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Mammalia

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Volume 78, Issue 1 (Feb 2014)

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A preliminary investigation into the endoparasite load of the European hedgehog (Erinaceus europaeus) in Ireland

Amy Haigh
  • Corresponding author
  • School of Biological, Earth and Environmental Sciences (BEES), University College Cork, Cork, Ireland
  • School of Biological, Earth and Environmental Sciences (BEES), The Cooperage, North Mall, Distillery Fields, Cork, Ireland
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  • Other articles by this author:
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/ Joanne O’Keeffe
  • School of Biological, Earth and Environmental Sciences (BEES), University College Cork, Cork, Ireland
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/ Ruth M. O’Riordan
  • School of Biological, Earth and Environmental Sciences (BEES), University College Cork, Cork, Ireland
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/ Fidelma Butler
  • School of Biological, Earth and Environmental Sciences (BEES), University College Cork, Cork, Ireland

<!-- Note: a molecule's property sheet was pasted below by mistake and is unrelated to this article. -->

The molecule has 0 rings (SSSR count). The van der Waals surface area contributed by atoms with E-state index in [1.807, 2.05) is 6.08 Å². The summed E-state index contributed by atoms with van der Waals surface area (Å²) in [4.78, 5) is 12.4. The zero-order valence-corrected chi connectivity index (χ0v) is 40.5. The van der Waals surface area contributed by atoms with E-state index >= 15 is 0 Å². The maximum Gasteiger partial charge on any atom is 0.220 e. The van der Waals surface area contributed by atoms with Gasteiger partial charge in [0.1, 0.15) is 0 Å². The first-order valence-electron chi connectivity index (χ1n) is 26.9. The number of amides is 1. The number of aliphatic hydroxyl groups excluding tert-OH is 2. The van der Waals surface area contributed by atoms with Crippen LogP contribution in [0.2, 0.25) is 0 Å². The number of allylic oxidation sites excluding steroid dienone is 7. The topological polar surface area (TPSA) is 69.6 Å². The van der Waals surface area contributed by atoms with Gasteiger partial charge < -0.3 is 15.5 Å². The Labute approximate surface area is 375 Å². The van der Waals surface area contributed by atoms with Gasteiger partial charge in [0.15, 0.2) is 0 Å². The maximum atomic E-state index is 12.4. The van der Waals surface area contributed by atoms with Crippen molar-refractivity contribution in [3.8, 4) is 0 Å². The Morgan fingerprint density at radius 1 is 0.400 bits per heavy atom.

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Published Online: 2013-05-16 | DOI: https://doi.org/10.1515/mammalia-2013-0032

Abstract

The European hedgehog is strictly protected in the Republic of Ireland but has been little studied. Carcasses, such as road kill casualties, can provide valuable information on population demographics, parasite load and general body condition. This study aimed to examine the species of endoparasites present in hedgehogs, their prevalence and intensities and whether differences occurred depending on the age and sex of the hedgehog. Carcasses were collected and examined from around Ireland, over a 3-year period. In 21 of the 23 hedgehogs examined, endoparasites were identified. The nematode species, Crenosoma triatum and Capillaria erinacei were both positively identified. C. striatium was confined to the lungs, whereas C. erinacei was the most prevalent (87%) endoparasite and occurred in the stomach and intestines. There was a significantly higher load of Crenosoma striatum observed in male hedgehogs compared to females, but no significant difference was observed in the intensity of C. erinacei between the sexes. In all tissues, a greater mean endoparasite load was observed in male hedgehogs. Sex differences in exposure or immunity to parasitism could be related to the males’ larger home range and the effects of oestrogen levels on immunity.

Keywords: Capillaria erinacei; Crenosoma striatum; Erinaceus europaeus; Ireland; prevalence

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About the article

Corresponding author: Amy Haigh, School of Biological, Earth and Environmental Sciences (BEES), University College Cork, Cork, Ireland ; and School of Biological , Earth and Environmental Sciences (BEES), The Cooperage, North Mall, Distillery Fields, Cork, Ireland, e-mail:


Received: 2013-02-22

Accepted: 2013-04-16

Published Online: 2013-05-16

Published in Print: 2014-02-01


Citation Information: mammalia, ISSN (Online) 1864-1547, ISSN (Print) 0025-1461, DOI: https://doi.org/10.1515/mammalia-2013-0032.

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